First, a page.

Heat oil in a wok at about 3 inches depth.
Carefully brown fritters on all sides then remove and dry on kitchen paper.
Put on a roasting tray in the oven for 15 minutes.
The fritters can be eaten hot of cold with a sour cream or greek yoghurt dip.
Sour Cream dip
To sour cream or greek yoghurt add a squeeze of lemon and chopped coriander or parsley or chives or dill…. Whatever beckons. I like to grow herbs in the garden as they can add that needed bit of flavour. I had these first with a Munich friend of Indian descent made to take to the beer garden for a picnic!! Happy memories
Eat with some green salad for a light supper !!
To vary fritters
Add grated carrot or spinach and eat straight out of the oven with an Indian style tomato sauce.
I like red cabbage best slow braised with apples in the oven. Sarah already has a recipe on the blog for this. It is great with pork or duck or game. As with any cabbage red is also good shredded stir fried and wilted with
sesame oil, vinegar and rice wine/sake and soy or possibly try cider vinegar, mirin and pomegranate molasses.
Another classic is a hearty borchst with red cabbage, tomatoes and beetroot topped with sour cream.
For an alternative try a simple Indian style curry with Red Cabbage. The spices help to make the cabbage more digestible !!
Indian style curry with Red Cabbage
1 tsp mustard seed (optional)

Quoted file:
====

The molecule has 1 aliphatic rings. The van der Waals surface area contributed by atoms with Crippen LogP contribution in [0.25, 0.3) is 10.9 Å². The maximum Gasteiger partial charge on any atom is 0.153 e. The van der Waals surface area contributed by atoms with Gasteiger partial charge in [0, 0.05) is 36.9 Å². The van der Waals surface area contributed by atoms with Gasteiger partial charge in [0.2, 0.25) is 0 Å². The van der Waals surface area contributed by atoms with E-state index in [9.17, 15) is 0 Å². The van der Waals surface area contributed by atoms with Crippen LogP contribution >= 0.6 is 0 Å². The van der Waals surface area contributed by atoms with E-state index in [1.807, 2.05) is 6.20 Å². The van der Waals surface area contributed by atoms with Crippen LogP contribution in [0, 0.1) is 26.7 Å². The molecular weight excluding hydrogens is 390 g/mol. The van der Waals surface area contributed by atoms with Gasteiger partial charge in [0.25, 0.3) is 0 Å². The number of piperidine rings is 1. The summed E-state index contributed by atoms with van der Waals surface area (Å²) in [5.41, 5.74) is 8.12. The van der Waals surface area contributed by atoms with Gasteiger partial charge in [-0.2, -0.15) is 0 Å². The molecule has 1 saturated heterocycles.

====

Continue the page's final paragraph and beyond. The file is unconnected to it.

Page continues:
1 onion finely chopped
2 cloves or garlic finely chopped
1cm piece of ginger finely chopped
1 chile finely chopped (if you dont like too spicy go for half a chile and put some in a bowl on the table for other people to add)
2 tomatoes finely chopped (I find canned better for this)
1 tsp brown sugar
1/4 red cabbage shredded
a cup of sliced courgette or whatever other veg you have to hand like shredded carrot or beetroot
optional some cooked aduki beans
half can coconut milk or about 1/4 block of coconut
fresh chopped coriander or curry leaves
1 tbsp of garam masala
optional 1 tsp poppy seed 25g cashews ground together in food processor
Heat oil in deep pan and pop the mustard seed. Then add the onion and fry gently in some oil till softened. Add ginger and garlic and chile.
(a good trick here if busy is chop onion earlier in day with garlic add some oil and maybe some stock and roast in a low oven for 40 minutes then puree)
Then add tomatoes and fry gently.
Add sugar and sprinkling of salt.
Add the veg and stir and cook for a few minutes stirring and put lid on and cook for 15-20 minutes adding some water to nearly cover veg if needed.
Then add the coconut milk or shredded block coconut with little water .
Stir in the masala and the ground seed and nuts if using.
If you have a lime or lemon handy a squeeze is always good just before serving.
Serve with plain rice and some chutney.